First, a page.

Esports: more than a club

Zane Turner, Staff Writer

Esports is growing at a significant rate, now being played on national television channels such as ESPN. There is no longer a call for whether esports is considered valid as their player base grows as well as the audience who chooses to watch them.  

According to a study made by Business Insider, the esports market is projected to be worth more than $1.5 billion dollars by 2023.  That is nearly 1/8th of the revenue pulled in by the giant National Basketball Association (NBA). Money for this sport is coming in substantially, and all the major sports markets are starting to indulge in it.  For example, during the pandemic when sports were delayed ESPN chose to broadcast esports on national television, and still continue to show esports games to this day.  

So, what is it like to be a part of this sport? What is it like to do what many may consider a hobby on the professional collegiate stage? 

“We consider ourselves a professional club that is designed to win and have fun,” said Zane Mooney, UNA’s Esports president.

Mooney said he takes his job very seriously. While he does have a good time, at the end of the day, this is a serious sport. As the president Mooney will establish monthly council meetings to discuss issues and the future of the club.  He also talks with investors as well as helping the North Alabama Gaming social media pages.  

“[While esports tends to be more relaxed,] the environment is a lot more serious when we scrimmage and have competitions,” said Mooney.

However, students are not the only ones who value this club. The university itself takes it has taken strides to aid the club as they have secured a luxurious facility in the basement of Covington Hall

“We have our own $20,000 facility with 8 towers and 2 Nintendo Switches,” Mooney said. “Students are not required to have their own PC [Personal Computer], but most do.”  

The club has secured these funds through a sponsorship deal with SteelSeries, a Japanese computer manufacturer, which produces the equipment needed to perform at these high-level competitions.

The club values the chance to play at any esports competition as a lot can be at stake. 

For the top teams, there is almost always prize money for winning large scale competitions. This prize money can be used for scholarships or can be used to aid teams in buying equipment. For example, last year, the collegiate Esports championship was held in Houston, Texas and was awarded $48,000 in scholarship money to the winners of each game. But due to the COVID-19 pandemic, all competitions have been transferred to online.  

For most team members, they are not in esports for the prize but are in for the experience of playing on a professional team.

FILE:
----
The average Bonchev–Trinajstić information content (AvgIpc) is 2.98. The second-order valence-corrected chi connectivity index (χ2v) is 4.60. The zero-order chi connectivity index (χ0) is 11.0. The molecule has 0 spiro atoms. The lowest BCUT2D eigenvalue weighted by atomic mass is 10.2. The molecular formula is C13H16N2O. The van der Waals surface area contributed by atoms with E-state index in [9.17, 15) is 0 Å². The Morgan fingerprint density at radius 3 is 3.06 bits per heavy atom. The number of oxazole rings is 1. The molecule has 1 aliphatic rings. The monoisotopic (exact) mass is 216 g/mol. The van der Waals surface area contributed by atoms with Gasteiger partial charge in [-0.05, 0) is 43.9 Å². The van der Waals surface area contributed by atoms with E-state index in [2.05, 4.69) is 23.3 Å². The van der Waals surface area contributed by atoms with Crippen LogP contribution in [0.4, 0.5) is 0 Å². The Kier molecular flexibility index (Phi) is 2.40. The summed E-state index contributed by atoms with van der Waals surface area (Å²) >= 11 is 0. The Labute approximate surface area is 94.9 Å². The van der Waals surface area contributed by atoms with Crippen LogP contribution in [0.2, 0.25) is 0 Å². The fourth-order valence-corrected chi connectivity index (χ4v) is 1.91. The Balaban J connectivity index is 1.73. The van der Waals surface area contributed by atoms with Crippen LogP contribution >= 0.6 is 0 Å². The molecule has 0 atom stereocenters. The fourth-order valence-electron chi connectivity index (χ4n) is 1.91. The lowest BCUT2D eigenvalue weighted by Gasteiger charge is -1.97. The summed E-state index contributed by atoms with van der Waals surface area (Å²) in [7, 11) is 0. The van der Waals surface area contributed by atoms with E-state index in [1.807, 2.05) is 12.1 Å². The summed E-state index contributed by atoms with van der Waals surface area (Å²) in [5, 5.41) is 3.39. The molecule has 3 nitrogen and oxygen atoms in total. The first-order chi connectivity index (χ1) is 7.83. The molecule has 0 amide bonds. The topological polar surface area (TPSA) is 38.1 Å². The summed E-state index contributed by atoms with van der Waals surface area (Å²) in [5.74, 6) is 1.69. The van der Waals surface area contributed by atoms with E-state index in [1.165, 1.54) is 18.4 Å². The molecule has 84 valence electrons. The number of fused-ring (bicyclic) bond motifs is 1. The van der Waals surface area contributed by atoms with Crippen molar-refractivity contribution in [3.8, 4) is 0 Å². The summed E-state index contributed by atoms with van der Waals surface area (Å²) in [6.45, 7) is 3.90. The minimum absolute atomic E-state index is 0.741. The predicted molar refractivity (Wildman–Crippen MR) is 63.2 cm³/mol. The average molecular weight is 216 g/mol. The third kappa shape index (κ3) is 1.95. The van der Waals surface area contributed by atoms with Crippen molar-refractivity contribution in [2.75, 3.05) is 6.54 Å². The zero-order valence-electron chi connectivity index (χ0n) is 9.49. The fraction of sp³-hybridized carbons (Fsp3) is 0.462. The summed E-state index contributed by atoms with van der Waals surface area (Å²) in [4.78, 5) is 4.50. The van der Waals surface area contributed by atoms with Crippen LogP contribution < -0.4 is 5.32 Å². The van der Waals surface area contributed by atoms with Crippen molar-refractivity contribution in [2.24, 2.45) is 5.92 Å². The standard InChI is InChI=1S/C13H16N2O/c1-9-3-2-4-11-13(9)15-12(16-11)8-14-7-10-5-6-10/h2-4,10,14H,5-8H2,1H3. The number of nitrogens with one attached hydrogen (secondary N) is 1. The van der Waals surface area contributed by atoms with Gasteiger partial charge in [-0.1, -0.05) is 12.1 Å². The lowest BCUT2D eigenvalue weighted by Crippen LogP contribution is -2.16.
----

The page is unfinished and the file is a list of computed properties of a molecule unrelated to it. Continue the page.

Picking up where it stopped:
“The club is super fun,” said Dallas Freeman, a member of the club. “I have been lucky enough to compete throughout the years, but a lot of these guys are utilizing this as their first time being on a team.”  

The club is full of both veteran players and players who may be new to the competitive scene. 

“It makes for a welcoming environment where guys who are new to games are just as able to compete as veterans in the title,” said Freeman.

The question is always raised: What is it like to play on an esports team? How competitive can it get? And, how much dedication does it require?

“We do have assigned practice times where guys go to the facility to practice with each other, but we are also [consistently] practicing with each other throughout the week,” Freeman said.

Those involved in UNA’s esport practice twice a week. Typically, the days that they train depends on the hardware needed for the game. 

“During these practice times, we tend to focus more on watching film, ironing out strategies, and doing Strengths, Weaknesses, Opportunities, Threats (SWOT) analysis,” said Freeman.  

In order to play at these competitive levels, like any other sport, there has to be fluidity throughout the team. They have to know each other’s every move before they make it.

“Yet, throughout the week, we play casually with each other to help our team chemistry, to cater to each other’s play style and to stay updated with new Most Effective Tactics Available (METAs),” said Freeman.

There is no doubt that blood, sweat and tears are put into this club every day.  The members of this club are devoted to gaming, and that is one of many reasons for their success.

 However, hard work can all go to waste if the team itself does not work well together.

“There’s a strong sense of community throughout the club,” said Dillon Maples, League of Legends Coach and Personal Relations for the club. “Honestly, everyone in the club is cordial with each other so I haven’t had to step in [as PR] very much at all.” 

Maples expressed how much he values the club and how he enjoys being a part of a group like this.

“College wouldn’t be half as enjoyable if I wasn’t in the club,” Maples said. 

This club means a lot to its members. Unlike other sports groups, epsports is more of a brotherhood, where a group of friends get together to play video games.  

The time and commitment put into this club has taken them a long way since they started. As Esports plow through their competition, viewership and participation are increasing. But, one thing that remains consistent and it’s the players’ love for the game.